Had there been a con­certed and sus­tained ef­fort to boost black par­tic­i­pa­tion in the econ­omy, we wouldn’t see a resur­gence in left-wing ide­olo­gies, driven by the Eco­nomic Free­dom Fight­ers (EFF) and the grow­ing mil­i­tancy of lobby groups like the Black Man­age­ment Fo­rum (BMF) and Black Busi­ness Coun­cil (BBC) – all vo­cal about the in­clu­sion of black peo­ple in ex­ec­u­tive man­age­ments of big cor­po­rates and the open­ing up of pri­vate sec­tor sup­ply chains to black sup­pli­ers.

Fed up with fronting, gov­ern­ment crim­i­nalised the mal­prac­tice as it un­der­mines broad-based black eco­nomic em­pow­er­ment (B-BBEE). The depart­ment of trade in­dus­try (dti), which the BEEC falls un­der, de­scribes fronting as a de­lib­er­ate cir­cum­ven­tion or at­tempted cir­cum­ven­tion of the B-BBEE Act and BEE codes of prac­tice.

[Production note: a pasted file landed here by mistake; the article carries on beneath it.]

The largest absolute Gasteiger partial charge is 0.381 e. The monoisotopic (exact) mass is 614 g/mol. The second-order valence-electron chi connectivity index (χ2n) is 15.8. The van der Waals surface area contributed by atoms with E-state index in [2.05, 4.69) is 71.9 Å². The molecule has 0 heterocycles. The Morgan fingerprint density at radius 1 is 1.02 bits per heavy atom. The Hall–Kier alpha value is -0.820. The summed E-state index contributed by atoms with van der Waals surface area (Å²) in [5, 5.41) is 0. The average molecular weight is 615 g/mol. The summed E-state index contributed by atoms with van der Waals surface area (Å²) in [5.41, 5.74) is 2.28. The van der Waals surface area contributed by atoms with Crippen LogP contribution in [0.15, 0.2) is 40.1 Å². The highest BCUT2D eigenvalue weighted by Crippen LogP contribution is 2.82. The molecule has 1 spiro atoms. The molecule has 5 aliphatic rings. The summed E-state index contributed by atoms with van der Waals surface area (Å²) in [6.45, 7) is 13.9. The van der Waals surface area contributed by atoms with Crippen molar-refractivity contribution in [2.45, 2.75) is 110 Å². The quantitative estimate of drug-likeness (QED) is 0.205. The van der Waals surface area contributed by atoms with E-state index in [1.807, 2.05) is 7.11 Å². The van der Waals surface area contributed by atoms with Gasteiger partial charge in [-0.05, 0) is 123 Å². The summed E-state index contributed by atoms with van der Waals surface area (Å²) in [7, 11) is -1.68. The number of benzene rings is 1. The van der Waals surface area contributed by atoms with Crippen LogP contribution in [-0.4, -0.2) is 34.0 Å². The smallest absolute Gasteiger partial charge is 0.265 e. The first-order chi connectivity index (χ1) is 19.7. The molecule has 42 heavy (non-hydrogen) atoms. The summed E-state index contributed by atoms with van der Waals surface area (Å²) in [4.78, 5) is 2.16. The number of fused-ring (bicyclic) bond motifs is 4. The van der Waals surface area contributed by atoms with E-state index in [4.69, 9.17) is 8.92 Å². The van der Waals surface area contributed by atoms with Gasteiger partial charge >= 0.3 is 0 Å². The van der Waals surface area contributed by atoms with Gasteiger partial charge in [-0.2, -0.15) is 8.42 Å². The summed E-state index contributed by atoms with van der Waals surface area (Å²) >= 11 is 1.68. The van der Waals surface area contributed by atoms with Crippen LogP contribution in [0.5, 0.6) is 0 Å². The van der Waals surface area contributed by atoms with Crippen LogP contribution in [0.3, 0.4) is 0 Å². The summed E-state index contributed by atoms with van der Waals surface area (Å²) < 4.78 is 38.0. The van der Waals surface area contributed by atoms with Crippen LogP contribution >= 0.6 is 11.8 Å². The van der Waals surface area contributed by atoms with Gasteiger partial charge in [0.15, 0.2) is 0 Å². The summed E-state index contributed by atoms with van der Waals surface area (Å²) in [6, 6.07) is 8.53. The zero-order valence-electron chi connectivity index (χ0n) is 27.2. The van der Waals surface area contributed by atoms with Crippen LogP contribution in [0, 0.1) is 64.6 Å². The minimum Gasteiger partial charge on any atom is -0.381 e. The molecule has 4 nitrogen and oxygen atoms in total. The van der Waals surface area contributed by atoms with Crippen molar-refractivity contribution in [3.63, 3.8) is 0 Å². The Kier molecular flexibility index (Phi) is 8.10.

Ntuli’s of­fice has the reg­u­la­tory pow­ers akin to those of the Com­pe­ti­tion Com­mis­sion. The BEEC can im­pose hefty penal­ties on com­pa­nies and busi­ness­peo­ple found guilty of fronting. Penal­ties range from a fine of 10% of a com­pany’s an­nual turnover to 10 years’ im­pris­on­ment for per­pe­tra­tors. Guilty com­pa­nies could also be black­listed or ex­cluded from bid­ding for gov­ern­ment ten­ders.

Will this strike fear in the hearts of un­scrupu­lous busi­ness­peo­ple?